Stan Romanek

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Stan Romanek
Romanekstan.jpg
Stan Romanek, 2009
Born (1962-12-01) December 1, 1962 (age 56)
NationalityUnited States
OccupationAuthor and UFO proponent
Spouse(s)Lisa Jeannette Romanek
WebsiteExtraordinary: The Stan Romanek Story

Stanley Tiger "Stan" Romanek (born 1 December 1962) is an American author, alien abductee claimant, and convicted sex offender.

He was the subject of the documentary film Extraordinary: The Stan Romanek Story.[1] His claims include: being abducted by aliens;[2] being implanted with an alien artifact;[3] having sustained mysterious injuries inflicted by aliens;[4] having experienced telepathic communications with aliens;[5] and being dressed in women's clothing by aliens.[2] Romanek has been unable to corroborate any of his alien-related claims.

On August 8, 2017, Romanek was found guilty of felony possession of child pornography.[6] On December 14, 2017, he was sentenced to serve two years in a community corrections facility. He is now a registered sex offender in the level 3 program for severe deniers. He is unable to use computers unmonitored or contact children under 18, without special approval.[7][8]

Early life[edit]

Stan Romanek was born in 1962 at a military hospital in Denver, Colorado, to an Air Force non-commissioned officer, and is the youngest of four children.[9]

Background[edit]

Romanek claims to be an alien abductee. He says his first UFO encounter occurred in 2000, and that he has had many experiences with aliens since that time. These include discovering mysterious wounds on his body which glowed under a black light and having communication with aliens over a ghost box. He also claims aliens followed his car and visited his home and experienced telepathic communication with them.[3][5] In one account from 2003, he said he woke up and found himself wearing a ladies' flannel nightgown and suspected he had been abducted and returned in different clothing. Romanek says he eventually came to suspect that the clothing belonged to another supposed abductee, Betty Hill. When asked if the gown had been tested for Hill's DNA, Romanek claimed that it had not because the test was too expensive.[2]

Dwight Connely, editor of the MUFON UFO Journal, included the Stan Romanek case in his 2004 book The World's Best UFO Cases, acclaiming it then as the best current case due to: the presence of independent witnesses; markings and injuries on his body; a large burned circle; videos of strange phenomena; and somewhat complicated mathematical formulas, which seemed to be well beyond Romanek's ability. Connelly says, "This case should only be viewed as a potential long-term best case that hopefully will be considered legitimate ten years later."[4]

Appearing on ABC Primetime in 2009, Romanek underwent hypnosis by R. Leo Sprinkle, a psychologist who specializes in alien abduction cases. During hypnosis, Romanek wrote out the Drake equation, which is a formula used to estimate the number of communicative extraterrestrial civilizations in our galaxy. Joe Nickell, from the Center for Inquiry, suggested the equation was done through simple memorization.[10]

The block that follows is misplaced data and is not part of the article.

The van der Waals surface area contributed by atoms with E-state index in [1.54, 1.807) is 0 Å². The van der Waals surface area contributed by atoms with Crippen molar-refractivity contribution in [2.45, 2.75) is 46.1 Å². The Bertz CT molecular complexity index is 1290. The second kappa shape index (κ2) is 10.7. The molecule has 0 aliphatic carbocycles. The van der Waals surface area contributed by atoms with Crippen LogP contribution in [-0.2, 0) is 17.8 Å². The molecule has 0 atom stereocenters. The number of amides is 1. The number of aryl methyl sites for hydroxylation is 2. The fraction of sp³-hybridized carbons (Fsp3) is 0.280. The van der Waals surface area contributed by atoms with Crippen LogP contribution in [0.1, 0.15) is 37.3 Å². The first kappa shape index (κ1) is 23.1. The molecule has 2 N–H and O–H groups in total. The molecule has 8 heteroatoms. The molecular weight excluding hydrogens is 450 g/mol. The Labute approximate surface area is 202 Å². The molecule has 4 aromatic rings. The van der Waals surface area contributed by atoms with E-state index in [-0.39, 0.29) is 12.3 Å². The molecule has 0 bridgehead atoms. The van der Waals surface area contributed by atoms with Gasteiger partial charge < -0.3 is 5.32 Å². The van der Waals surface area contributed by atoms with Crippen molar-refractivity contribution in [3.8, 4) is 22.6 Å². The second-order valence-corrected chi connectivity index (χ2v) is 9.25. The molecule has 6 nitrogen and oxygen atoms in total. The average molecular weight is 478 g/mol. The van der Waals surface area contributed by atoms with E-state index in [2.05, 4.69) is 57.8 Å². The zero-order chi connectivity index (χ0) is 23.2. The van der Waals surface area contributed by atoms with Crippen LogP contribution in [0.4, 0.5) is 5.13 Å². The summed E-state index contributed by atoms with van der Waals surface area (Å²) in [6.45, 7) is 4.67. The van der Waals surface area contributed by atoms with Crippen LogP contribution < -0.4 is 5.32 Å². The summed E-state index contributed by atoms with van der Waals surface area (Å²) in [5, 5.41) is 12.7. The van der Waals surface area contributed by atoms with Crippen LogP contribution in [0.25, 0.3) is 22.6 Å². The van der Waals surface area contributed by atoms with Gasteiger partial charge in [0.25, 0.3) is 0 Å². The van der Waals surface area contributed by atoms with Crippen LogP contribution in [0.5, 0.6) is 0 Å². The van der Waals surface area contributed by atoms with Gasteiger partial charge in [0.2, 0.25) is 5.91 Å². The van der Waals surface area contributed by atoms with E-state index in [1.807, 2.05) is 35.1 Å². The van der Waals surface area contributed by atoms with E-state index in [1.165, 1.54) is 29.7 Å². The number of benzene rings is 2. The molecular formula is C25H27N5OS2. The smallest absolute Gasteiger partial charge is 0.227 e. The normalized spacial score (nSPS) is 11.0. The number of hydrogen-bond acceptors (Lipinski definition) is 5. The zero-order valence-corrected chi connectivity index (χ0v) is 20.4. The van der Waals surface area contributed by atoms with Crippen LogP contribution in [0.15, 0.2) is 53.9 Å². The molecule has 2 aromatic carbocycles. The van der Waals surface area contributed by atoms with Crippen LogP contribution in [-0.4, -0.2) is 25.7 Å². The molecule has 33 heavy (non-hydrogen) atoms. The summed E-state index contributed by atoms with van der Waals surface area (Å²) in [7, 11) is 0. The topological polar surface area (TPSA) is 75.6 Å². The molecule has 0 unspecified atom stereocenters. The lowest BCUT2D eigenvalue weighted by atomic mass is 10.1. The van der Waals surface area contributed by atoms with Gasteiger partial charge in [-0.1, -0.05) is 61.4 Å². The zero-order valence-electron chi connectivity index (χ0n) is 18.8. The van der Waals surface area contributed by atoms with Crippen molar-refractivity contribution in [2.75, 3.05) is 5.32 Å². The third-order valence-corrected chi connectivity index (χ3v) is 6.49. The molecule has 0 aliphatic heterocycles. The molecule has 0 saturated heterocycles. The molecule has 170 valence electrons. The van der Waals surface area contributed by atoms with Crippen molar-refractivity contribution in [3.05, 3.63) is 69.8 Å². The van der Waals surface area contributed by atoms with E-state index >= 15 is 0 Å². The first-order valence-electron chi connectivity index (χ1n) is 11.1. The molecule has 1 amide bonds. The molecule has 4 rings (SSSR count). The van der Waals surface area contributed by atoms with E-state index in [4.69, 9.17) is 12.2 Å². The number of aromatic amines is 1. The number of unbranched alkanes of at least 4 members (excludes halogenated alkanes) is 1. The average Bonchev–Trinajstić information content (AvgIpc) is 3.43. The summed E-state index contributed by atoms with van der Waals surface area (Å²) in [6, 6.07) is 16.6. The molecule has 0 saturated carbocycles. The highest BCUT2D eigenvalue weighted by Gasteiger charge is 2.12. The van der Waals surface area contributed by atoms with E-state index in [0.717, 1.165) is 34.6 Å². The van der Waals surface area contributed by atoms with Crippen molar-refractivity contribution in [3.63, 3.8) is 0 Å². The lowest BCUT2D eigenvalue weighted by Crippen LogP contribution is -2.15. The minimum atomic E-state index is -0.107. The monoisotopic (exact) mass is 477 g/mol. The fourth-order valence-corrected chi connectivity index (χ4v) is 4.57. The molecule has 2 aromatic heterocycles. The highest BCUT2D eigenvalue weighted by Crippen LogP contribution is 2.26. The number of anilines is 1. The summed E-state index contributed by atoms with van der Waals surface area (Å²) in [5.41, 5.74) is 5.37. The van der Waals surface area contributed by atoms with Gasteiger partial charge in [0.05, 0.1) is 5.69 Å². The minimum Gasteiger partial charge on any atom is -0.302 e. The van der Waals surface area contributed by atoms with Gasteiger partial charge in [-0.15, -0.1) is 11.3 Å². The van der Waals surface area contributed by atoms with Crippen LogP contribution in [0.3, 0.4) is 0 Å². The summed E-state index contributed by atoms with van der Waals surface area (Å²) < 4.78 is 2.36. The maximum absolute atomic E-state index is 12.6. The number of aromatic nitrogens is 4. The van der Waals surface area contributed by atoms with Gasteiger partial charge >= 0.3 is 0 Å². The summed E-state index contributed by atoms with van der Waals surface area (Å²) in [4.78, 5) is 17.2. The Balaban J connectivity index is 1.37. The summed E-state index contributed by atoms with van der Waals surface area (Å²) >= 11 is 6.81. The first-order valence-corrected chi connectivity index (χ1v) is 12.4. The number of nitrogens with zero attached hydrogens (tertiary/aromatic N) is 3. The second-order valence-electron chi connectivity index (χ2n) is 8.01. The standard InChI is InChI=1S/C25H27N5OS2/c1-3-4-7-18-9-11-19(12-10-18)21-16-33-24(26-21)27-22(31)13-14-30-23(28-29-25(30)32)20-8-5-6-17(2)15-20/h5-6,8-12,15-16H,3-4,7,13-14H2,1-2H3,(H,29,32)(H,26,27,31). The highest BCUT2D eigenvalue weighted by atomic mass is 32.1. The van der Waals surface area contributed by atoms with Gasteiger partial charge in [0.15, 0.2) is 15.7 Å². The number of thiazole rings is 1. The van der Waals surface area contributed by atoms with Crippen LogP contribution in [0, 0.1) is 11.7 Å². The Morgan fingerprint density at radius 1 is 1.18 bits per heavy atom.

Controversies[edit]

Boo Video[edit]

In 2008, Romanek appeared on Larry King Live, along with Jeff Peckman, former Denver Mayoral candidate, endorsing Romanek's story as part of his campaign for a Denver Extraterrestrial Affairs Commission.[11] Romanek claimed to have recorded a video of an alien peeking in his window.[12] This is now commonly referred to as the, "Boo Video".[13]

In May 2008, during an interview on Coast To Coast AM radio of Romanek, host George Noory suggested that Romanek take a lie detector test over the authenticity of the "Boo Video".[14] Romanek agreed to this test. When it was conducted later that year, he failed on the question, "Is the Boo tape a hoax?" He alleged without evidence that he had medical conditions that prevent a lie detector test from working on him.[15] Later at the 2009 Mysteries of the Universe conference in Kansas City, Romanek instead alleged, without evidence, that he was set up by Noory to fail.[2]

Romanek made an unverified claim that he consulted a video expert, stating without evidence, that the Boo Video would have cost $50,000 to fake. A Denver paranormal claims investigations group, Rocky Mountain Paranormal Research Society, debunked this claim, saying that they reproduced the video for about $90.[16][17]

Missing implant[edit]

In 2009, in an interview on ABC Primetime, Romanek said he had physical evidence of his abduction experiences by way of an alien implant in his leg. When a medical test for the implant was requested, Romanek said it had disappeared.[3]

Child pornography[edit]

On February 13, 2014, Romanek was arrested after turning himself in at the Larimer County Jail on charges of possessing and distributing child pornography,[18][19] the outcome of an eight-month investigation launched by the U.S. Department of Homeland Security. More than 300 images as well as video files depicting child pornography were found on Romanek's computers.[20] After appearing at the Larimer County Courthouse, Romanek was released on a $20,000 personal recognizance bond. In March 2016, Romanek pleaded not guilty to both charges after refusing a plea deal from the 8th Judicial DA's Office.[21]

On August 8, 2017, Romanek was found guilty of felony possession of child pornography but not guilty of distribution of child pornography.[6] His sentencing was held December 14, 2017, where he was sentenced to serve two years in the Larimer County Community Corrections halfway house and to register as a sex offender. He reported immediately to jail to wait for space to become available at that facility. As a sex offender, he is now subject to 10 years of intensive supervised probation, not allowed to use computers or electronic devices unmonitored, and not allowed contact with children, under age 18, without approval from the community corrections program.[7][8]

Romanek's wife, Lisa, had said, "We will be taking UFOlogy into the courtroom."[22] After the trial, their defense attorneys, Colorado's law firm, McClintock and McClintock, stated that they did not do this because it was not relevant to the case.[6] They advised Romanek to appeal the conviction and hire new defense counsel to handle the appeal case, which, according to Romanek's attorneys, is standard advice.[23] Following the announcement of the verdict, Lisa Romanek said that they planned to file a notice of appeal within a 45-day period.[6][24][25]